How to Avoid Single-Use Straws

Some of the most prevalent pieces of litter I tend to find on cleanups are plastic straws and straw wrappers, going along with the rest of the fast-food trash tossed out the window. Since straws and wrappers are so small, they are easily washed into storm drains and then our waterways. Very much a single-use item, we use 500,000,000 straws every day, on average, according to the National Park Service.

So, let's talk about reducing straw waste. There are two easy options:
  • Refuse straws
  • Carry reusable straws

Seriously. That easy.

When you order your coffee, ask the barista not to give you a straw. When you order at a restaurant, ask not to be given a straw. At the gym, skip the straw for your water cup.

If you prefer to drink with a straw, or your children need straws, invest in a set of reusable straws. Made of food grade stainless steel, glass, or BPA-free silicone, the straws can be reused countless times and carried with you so you're always prepared. While I'm personally a fan of stainless steel, the silicone options are proooobably a little safer for the kids, from a safety standpoint. If you're even a little clumsy, don't go for the glass straws.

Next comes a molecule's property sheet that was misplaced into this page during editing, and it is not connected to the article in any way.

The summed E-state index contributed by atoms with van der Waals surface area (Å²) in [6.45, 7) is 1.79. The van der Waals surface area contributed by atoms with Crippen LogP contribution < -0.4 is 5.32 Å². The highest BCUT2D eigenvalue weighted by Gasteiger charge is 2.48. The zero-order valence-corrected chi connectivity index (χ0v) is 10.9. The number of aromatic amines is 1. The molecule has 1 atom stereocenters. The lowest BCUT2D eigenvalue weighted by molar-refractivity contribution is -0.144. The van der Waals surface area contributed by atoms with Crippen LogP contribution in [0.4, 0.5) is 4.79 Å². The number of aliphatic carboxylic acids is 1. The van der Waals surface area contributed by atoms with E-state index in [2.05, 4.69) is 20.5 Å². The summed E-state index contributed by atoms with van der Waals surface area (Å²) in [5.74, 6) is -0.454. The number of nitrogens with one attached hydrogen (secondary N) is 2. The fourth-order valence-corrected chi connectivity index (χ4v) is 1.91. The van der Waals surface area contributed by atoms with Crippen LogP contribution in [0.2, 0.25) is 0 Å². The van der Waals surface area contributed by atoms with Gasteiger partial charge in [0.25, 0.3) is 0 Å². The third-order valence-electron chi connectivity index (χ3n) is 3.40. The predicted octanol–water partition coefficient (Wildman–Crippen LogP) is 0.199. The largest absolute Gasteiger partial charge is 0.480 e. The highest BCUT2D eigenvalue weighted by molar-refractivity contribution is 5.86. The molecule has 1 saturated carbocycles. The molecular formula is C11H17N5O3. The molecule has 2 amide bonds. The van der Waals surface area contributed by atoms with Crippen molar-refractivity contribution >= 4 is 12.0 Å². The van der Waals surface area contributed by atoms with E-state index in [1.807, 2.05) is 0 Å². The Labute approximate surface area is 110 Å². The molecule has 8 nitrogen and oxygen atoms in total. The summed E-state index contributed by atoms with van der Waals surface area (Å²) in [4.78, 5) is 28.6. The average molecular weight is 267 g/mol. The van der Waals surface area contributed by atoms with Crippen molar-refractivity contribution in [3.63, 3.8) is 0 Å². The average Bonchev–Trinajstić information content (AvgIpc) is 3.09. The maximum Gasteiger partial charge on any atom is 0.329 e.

When you choose a set of straws, make sure to get one that comes with a tiny brush, to keep the insides clear of gross stuff. Stainless steel straws are also dishwasher safe.

I admit, I'm super late to the get on the reusable straw train. I don't use straws at home or at the gym in general, but at restaurants, they would've come in handy a long time ago. I've had my set for a few weeks now, and I'm happy with the assortment I picked up - four bent ones for regular use, a tall one for larger mugs, and a wider one for thicker drinks.

Another bonus to stainless steel is that your cold drink stays cold all the way through the straw! I'll do a little field research to let y'all know how much better a margarita tastes through a stainless steel straw and report right back.

My next step is to find a convenient carrying case for the straws, so I can keep them protected in my bag without making a ton of noise everywhere I go.

And of course, sometimes, there are drawbacks. I was recently out for a group lunch, and the waiter put a handful of wrapped straws on the table. I had a reusable straw with me, so I gave the waiter mine and asked him to take it back because I didn't need it. He didn't want to take it back, saying something about how the restaurant wasn't worried about wasting a straw from a financial standpoint. So, I kept it and put it in our break room at work for someone to use.

If you still prefer to use plastic straws, do us a solid and don't litter them along the roadway or in parks, or anywhere.

Have you made the switch to reusable straws? How do you deal with restaurant servers automatically providing straws for the whole table?

Eco Cycle - Be Straw Free Campaign
The Last Plastic Straw
Choose to Go Strawless

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